In this segment from the Motley Fool Money radio show, host Chris Hill and Supernova and Rule Breakers' David Kretzmann ponder Visa's (NYSE:V) ongoing effort to supplant folding money. This latest play is somewhat clever, though it could be a bad deal for the "winners." But the more compelling story in the world of plastic payments this week came out of a cash machine -- literally.

A full transcript follows the video.

This video was recorded on July 14, 2017.

Chris Hill: On Wednesday, Visa unveiled a challenge to small businesses in the United States. Visa wants them to convert to a cashless payment model and is offering an incentive of $10,000 to up to 50 different businesses. David, we talk about businesses competing against one another. Visa appears to be competing with cash.

David Kretzmann: Visa is declaring a war on cash with this move. Cash is still the most widely used payment form in the U.S., with about a third of transactions in the U.S. being done in cash. So Visa obviously wants debit cards and credit cards to be a bigger percentage, and eventually the entire piece of the pie. Cash and check transactions total worldwide, it's $17 trillion as of last year. That was up a little bit. So there's a huge market opportunity there for Visa. And I actually wonder if this is that great of a deal for the 50 restaurants or food vendors who will eventually get that $10,000 check from Visa. I wonder if they deliver it by credit card or check. But credit card interchange fees, which is essentially the cut that Visa takes of each transaction that's made, it's about 2% of each transaction. I think if you're a vendor, getting paid $10,000 to upgrade your payment technology and market the program, I don't know if that's all that great of a trade-off when you're still paying that 2% fee to Visa.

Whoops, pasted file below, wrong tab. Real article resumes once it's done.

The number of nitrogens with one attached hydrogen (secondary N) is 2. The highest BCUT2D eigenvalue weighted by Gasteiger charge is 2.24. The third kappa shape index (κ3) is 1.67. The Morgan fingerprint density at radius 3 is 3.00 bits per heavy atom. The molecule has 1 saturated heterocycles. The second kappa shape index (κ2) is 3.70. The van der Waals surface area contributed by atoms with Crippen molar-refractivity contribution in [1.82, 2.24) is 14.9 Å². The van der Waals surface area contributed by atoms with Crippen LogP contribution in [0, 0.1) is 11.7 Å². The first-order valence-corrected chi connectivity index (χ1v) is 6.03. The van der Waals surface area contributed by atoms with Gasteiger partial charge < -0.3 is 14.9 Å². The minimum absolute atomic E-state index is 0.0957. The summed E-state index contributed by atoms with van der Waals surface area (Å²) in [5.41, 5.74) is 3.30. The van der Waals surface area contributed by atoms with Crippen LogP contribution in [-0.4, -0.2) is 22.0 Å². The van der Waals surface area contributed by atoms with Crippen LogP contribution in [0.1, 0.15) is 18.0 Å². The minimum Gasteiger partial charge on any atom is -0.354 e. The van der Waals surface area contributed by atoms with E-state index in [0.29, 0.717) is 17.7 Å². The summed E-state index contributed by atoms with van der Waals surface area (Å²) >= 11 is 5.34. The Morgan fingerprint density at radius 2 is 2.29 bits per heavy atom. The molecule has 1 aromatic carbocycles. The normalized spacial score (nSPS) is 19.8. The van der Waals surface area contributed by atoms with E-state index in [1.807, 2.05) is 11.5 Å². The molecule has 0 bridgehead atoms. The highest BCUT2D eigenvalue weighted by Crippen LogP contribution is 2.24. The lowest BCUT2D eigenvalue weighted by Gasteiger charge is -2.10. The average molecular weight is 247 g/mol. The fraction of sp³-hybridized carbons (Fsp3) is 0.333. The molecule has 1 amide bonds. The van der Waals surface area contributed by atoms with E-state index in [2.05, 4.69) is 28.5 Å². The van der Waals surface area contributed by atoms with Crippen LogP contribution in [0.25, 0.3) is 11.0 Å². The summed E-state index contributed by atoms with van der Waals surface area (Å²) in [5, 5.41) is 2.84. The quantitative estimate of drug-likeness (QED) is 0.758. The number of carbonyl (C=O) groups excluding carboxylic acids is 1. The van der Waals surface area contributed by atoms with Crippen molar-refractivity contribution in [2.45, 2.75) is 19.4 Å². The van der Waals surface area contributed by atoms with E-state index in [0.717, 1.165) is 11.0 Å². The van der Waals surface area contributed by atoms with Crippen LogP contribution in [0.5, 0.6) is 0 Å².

Hill: And if we lived in a cashless society, we wouldn't have stories like this one: Also on Wednesday, at an ATM in Corpus Christi, Texas, customers weren't just getting their money during their transactions. They got their cash, their receipts, and a desperate plea for help. Out of the receipt slot came a handwritten note that read, "Please help. I'm stuck in here and I don't have my phone. Please call my boss." Some customers thought it was a joke and walked away, but two hours later, when police finally arrived on the same, they discovered that a repairman had accidentally locked himself into a small room connected to the ATM. He did not have his phone or his key card. He did, however, have his pen. Let's go to our man behind the glass on this one. Steve Broido, we have just a few seconds left. You saw this story. What was your reaction when you read this?

Steve Broido: Awesome. You're stuck in a place with infinite money. It doesn't get much better than that.

Hill: Do you think he pocketed a few bills on his way out the door?

Broido: I hope so.

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